Koreans have a wide range of excuses for undergoing cosmetic surgery. Building confidence and self-esteem, getting a better job, and getting a competitive edge are the most common justifications. A rise in the standard of living and the rapid development of Korea have pushed individuals to believe that they need to constantly improve themselves. A vast industry has developed and plastic surgery has become inexpensive, accessible, safe, and socially accepted. For fun, young people get together and visit clinics to get an opinion on how they can improve their physical features. And due to peer pressure, they frequently return and proceed with the suggested surgery. Celebrities and the media portray cosmetic surgery as routine trips to the doctor’s office.
Seoul’s Gangnam District is a premiere destination for business, tourism, shopping, dining, and plastic surgery clinics. From the wealth of “before” and “after” shots posted in the subway and on buses, it’s clear that there’s a social problem here. The article Plastic Island in today’s Korea Times estimates that 1 out of 10 Koreans have had invasive or non-invasive plastic surgery. The quest for beauty shows no limits under the knife.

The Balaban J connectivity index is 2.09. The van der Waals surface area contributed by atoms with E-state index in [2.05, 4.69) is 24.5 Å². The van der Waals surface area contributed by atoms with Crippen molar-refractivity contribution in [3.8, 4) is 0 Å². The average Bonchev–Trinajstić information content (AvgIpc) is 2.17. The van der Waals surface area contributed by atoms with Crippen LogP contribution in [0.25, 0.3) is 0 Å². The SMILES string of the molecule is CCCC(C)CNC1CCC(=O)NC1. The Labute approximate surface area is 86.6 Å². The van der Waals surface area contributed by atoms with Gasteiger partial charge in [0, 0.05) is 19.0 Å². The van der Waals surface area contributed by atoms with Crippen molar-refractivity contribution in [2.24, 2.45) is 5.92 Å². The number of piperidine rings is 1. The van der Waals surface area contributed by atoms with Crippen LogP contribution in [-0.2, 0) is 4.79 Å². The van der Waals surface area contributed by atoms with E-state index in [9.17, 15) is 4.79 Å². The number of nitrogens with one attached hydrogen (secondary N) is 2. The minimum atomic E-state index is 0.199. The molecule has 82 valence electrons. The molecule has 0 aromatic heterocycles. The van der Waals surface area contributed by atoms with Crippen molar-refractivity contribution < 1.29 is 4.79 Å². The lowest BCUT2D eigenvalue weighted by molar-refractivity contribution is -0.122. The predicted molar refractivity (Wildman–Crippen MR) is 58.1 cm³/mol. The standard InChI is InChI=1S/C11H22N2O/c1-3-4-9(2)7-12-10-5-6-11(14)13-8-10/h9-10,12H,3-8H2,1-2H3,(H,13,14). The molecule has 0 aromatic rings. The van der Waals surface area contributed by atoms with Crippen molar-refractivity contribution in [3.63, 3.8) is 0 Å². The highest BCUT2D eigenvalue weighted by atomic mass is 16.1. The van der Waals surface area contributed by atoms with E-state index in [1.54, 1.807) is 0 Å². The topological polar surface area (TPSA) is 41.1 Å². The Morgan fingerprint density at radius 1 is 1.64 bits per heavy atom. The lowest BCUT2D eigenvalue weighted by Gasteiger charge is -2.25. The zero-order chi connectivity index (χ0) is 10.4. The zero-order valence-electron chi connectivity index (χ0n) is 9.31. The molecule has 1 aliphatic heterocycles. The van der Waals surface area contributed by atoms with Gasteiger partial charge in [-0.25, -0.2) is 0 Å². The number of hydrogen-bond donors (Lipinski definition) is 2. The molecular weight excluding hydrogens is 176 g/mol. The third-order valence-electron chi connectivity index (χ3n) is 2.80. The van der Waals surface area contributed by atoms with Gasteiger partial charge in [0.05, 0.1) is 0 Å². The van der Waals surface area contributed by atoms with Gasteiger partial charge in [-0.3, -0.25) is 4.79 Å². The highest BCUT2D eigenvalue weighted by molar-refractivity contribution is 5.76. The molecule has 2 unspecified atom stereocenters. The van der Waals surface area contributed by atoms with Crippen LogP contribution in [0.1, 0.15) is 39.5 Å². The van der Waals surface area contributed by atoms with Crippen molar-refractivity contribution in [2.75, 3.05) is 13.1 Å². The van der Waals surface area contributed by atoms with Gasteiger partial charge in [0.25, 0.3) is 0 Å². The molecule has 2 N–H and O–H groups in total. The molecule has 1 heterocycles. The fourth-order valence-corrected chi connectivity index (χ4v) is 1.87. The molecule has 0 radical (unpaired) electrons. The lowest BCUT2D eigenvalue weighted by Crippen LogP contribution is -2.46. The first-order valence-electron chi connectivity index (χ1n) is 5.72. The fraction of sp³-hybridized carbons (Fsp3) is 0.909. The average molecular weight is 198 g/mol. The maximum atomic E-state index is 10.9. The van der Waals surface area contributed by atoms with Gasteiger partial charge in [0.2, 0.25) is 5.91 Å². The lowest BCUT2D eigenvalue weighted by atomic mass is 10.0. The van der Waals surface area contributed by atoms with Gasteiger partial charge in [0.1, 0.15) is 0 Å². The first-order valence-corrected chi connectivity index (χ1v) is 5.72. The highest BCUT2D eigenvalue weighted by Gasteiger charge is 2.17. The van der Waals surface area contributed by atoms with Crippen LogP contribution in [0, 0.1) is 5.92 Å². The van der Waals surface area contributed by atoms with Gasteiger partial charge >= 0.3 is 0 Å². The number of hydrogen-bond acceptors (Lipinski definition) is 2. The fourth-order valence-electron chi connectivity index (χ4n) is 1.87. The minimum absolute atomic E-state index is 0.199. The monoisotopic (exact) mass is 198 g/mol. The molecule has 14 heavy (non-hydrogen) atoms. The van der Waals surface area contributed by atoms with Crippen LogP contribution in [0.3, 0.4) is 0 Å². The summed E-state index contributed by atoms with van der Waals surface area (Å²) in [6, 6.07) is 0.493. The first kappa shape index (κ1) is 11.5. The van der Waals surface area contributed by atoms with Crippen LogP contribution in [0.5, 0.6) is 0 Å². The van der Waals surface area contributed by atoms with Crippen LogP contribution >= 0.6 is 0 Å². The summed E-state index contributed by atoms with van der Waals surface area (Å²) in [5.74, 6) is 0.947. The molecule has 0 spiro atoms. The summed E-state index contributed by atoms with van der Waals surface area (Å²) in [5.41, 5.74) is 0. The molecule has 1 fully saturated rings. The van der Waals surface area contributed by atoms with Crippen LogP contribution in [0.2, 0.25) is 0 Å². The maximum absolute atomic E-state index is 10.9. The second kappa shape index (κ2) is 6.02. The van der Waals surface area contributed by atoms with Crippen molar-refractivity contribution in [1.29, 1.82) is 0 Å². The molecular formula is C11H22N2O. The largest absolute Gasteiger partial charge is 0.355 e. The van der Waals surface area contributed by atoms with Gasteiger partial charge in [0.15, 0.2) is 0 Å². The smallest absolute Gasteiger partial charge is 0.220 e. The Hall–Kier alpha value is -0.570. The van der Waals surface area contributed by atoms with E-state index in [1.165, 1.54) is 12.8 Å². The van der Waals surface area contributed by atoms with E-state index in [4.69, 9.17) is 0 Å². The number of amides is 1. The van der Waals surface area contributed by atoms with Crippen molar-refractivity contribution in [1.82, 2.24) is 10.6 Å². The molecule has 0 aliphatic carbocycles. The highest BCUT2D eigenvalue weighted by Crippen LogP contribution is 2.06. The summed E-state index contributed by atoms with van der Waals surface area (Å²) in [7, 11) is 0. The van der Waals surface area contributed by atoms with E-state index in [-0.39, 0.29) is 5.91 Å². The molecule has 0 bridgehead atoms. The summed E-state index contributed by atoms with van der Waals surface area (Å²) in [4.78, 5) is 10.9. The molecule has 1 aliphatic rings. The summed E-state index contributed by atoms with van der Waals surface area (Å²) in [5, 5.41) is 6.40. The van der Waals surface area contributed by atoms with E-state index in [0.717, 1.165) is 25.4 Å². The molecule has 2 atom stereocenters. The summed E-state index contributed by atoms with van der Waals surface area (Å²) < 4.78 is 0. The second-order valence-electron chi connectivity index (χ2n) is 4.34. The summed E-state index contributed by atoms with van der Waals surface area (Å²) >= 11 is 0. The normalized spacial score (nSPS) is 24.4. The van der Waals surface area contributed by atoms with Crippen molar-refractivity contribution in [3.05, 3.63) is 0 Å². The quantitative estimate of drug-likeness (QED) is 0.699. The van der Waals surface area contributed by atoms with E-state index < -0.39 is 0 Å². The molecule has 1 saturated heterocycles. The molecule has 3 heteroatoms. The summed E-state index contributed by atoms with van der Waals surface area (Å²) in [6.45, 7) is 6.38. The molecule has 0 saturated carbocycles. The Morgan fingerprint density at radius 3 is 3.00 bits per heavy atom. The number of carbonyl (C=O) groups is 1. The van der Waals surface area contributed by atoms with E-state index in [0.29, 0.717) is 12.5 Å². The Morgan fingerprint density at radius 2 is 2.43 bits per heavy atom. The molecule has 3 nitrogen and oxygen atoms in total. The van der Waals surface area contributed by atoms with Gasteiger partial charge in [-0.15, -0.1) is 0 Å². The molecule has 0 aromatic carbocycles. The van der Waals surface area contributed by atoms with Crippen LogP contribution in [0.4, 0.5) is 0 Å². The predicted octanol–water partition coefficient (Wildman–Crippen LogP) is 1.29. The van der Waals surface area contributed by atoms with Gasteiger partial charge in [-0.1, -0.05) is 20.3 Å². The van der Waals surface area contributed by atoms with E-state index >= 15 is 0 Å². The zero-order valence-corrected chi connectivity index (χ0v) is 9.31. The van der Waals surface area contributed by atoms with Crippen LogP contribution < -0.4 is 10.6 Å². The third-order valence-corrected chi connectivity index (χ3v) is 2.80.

Celebrity addiction to the drug Propofol is also a hot issue right now. See story here. Propofol is an anesthesia that’s injected through an IV drip prior to plastic surgery. It helps patients to sleep and numbs them before going through surgery. In recent years, it has become famous for contributing to the death of Michael Jackson. Some plastic surgeons enjoy the attention they receive for having celebrity clientele and are willing to administer Propofol well beyond a patient’s actual treatment. Several high profile Korean stars have recently made the news for having as many as 185 injections in less than one year’s time.
성형 수술 (seong-hyeong susul) – plastic surgery
성형 괴물 (seong-hyeong goe-mul) – plastic surgery monster. A derogatory term for a person who has had too much plastic surgery. The trend is to abbreviate expressions and so the commonly spoken form is 성괴 (seong-goe).